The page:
August 10, 2004

Colin Powell to Skip GOP Convention Once the most respected member of Bush's cabinet, Secretary Powell has decided not to engage in the "parochial debate" at the RNC. Maybe he'd rather just be fishin', but I doubt most people will take it that way.

Oh well, at least George can still count on Laura.
(first topic post--I did the search, I swear!)

  • my understanding is that cabinet members generally do not speak at conventions--are any others scheduled?
  • Colin Powell will skip a second Bush administration, in the unlikely event that there is one.
  • my understanding is that cabinet members generally do not speak at conventions--are any others scheduled? From Kos:
    Paige Given Prime Slot At the GOP Convention It is a time slot often reserved for firebrand speakers and party favorites, and during the Republican National Convention next month, a portion of it will belong to Secretary of Education Rod Paige.
  • "my understanding is that cabinet members generally do not speak at conventions" For of all, as Space Coyote points out, Paige is speaking. Second of all, Powell isn't even attending, which is the whole point of the linked article. So would someone please inform the mothership that we need a new talking point, perhaps something like "The father of the FCC Chairman never attends the convention."
  • I, too, am skipping the Republican Convention, though I am a little disappointed by the lack of attention being paid to my decision.
  • He favors abortion rights, "multilateralism", and affirmative action. Is he even a Republican? I mean, really...
  • I guess the reason I thought it merited discussion is simply the fact that right now Bush needs every member of his party who still garners the least amount of respect from the populace at large to come down hard on his side. McCain did it, for reasons known only to him (some say it's b/c he doesn't want to burn bridges for his own future presidential run A.B., but I think you can tell he's conflicted). Powell not even showing up seems to speak volumes to me, and apparently to the author of the article. Of course it's not news that Powell doesn't see eye to eye with the administration. Some say he's been stifled by them. And he was everywhere before the war, putting a respectable face on things, but since he's been scarce, at least in The Mainstream Media. There was a time when even Democrats would not question the man's integrity and trustworthiness. There was a time when he deserved that respect. Personally, he got some of it back from me with this snub (and come on, it IS a snub--if he didn't mean it to be, he'd show up). My question--is this a blow to Bush, or does it really not matter? That's all I'm askin'.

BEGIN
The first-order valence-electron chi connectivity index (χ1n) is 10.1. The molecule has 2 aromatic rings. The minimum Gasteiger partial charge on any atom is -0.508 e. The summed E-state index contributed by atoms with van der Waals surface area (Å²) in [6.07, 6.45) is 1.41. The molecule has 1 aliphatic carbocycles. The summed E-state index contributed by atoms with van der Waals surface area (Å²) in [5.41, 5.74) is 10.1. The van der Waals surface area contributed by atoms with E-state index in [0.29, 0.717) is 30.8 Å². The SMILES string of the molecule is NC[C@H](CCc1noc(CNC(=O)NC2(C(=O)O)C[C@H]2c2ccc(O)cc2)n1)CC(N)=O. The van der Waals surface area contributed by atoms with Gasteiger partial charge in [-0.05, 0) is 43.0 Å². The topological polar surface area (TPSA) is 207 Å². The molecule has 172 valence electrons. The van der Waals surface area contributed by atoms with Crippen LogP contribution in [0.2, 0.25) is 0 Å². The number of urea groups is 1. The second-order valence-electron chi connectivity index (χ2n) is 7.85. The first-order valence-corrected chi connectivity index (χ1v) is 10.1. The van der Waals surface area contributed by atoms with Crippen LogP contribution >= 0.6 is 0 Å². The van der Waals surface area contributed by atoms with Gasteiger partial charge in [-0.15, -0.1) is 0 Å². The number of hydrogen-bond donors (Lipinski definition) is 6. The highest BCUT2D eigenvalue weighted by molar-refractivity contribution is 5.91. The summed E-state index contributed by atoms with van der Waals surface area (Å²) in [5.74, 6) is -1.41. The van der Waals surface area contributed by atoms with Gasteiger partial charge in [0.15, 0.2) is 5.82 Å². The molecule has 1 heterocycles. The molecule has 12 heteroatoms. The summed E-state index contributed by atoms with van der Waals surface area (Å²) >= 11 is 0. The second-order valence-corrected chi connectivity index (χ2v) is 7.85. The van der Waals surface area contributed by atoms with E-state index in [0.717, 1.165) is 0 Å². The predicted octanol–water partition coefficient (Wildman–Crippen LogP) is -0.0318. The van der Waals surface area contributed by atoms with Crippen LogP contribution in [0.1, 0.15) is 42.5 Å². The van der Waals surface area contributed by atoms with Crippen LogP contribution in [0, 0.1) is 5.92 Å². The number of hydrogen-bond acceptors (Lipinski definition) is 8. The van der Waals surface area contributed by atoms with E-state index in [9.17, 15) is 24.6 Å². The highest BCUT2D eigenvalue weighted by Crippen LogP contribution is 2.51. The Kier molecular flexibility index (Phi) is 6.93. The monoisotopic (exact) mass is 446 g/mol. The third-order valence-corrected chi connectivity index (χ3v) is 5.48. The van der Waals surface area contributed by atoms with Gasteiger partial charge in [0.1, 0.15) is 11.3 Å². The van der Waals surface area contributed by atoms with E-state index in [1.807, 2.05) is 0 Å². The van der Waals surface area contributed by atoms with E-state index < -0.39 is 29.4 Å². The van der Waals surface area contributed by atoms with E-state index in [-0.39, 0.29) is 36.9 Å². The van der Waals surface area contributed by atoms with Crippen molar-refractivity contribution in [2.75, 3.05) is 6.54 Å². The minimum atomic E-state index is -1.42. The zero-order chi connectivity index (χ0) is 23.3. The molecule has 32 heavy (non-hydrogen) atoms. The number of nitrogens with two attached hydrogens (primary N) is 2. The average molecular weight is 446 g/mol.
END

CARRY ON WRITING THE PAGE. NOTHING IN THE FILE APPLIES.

• I wonder if it's going to amount to much of a blip to independents and moderates at all. That's of course the only way it could be much of a hit to Bush's campaign. Frankly, I'll be surprised if there's much attention paid to it at all -- most people don't watch the conventions, much less keep score of who is and is not attending. Witness the minor media ripples a few months back when State appeared to be leaking that Powell wouldn't serve a second term under Bush, which to me means more than his convention attendance. The really interesting thing to me is the position that both McCain and Powell occupy in their party. McCain has always had a fair amount of cred with mods and libs, and Powell (as mentioned above) seems to be gaining ground there. Perhaps this is projecting, but they both strike me as strained lately. Part of me is waiting for Powell to jump ship on the party, the way a few notable African-Americans did after "The Bell Curve" and D'Souza's racist claptrap.
  • Perhaps he feels, as I do, that a giant garish pep rally at taxpayer expense, shorn of even the pallid purpose of selecting the party's candidate and deciding on the party platform, is a total waste not only of money but also of his time and patience. On the other hand, maybe he has Black Eyed Peas tickets for that night.
  • I'd agree with that assessment of conventions, Fes, but I've never known of a politician who would say so. I really wish conventions still did mean something.
  • Actually, he's gonna hang out at my place and play Battleship during the convention.
  • surlyboi, I'm damn jealous. He's gonna kick your ass though. Just FYI.
  • Yeah, but only 'cause he's using real battleships.
  • Maybe he's trying to avoid the protestors. (If you want to quickly get around the Salon ads, just use this link.
  • Mackerel: FWIW, I didn't read "talking point" into mookieproof's query; it sounded like an honest question.
  • the way a few notable African-Americans did after "The Bell Curve" and D'Souza's racist claptrap. Andrew Sullivan lists the "Bell Curve" as one of his finest moments at the New Republic. Sad.
  • Powell's political career was over the moment he made the case for war in Iraq at the U.N. and his his evidence torn to pieces aterwards. Someone said to me that other countries didn't want to signup because "who wants to follow Custer." Powell did and he got nothing out of he deal. So much for that famous Bush loyalty.
  • It's tradition that at least one senior cabinet member not attend the party convention, in case there's some kind of disaster that wipes out the rest of the leadership. (Is disaster the right word?)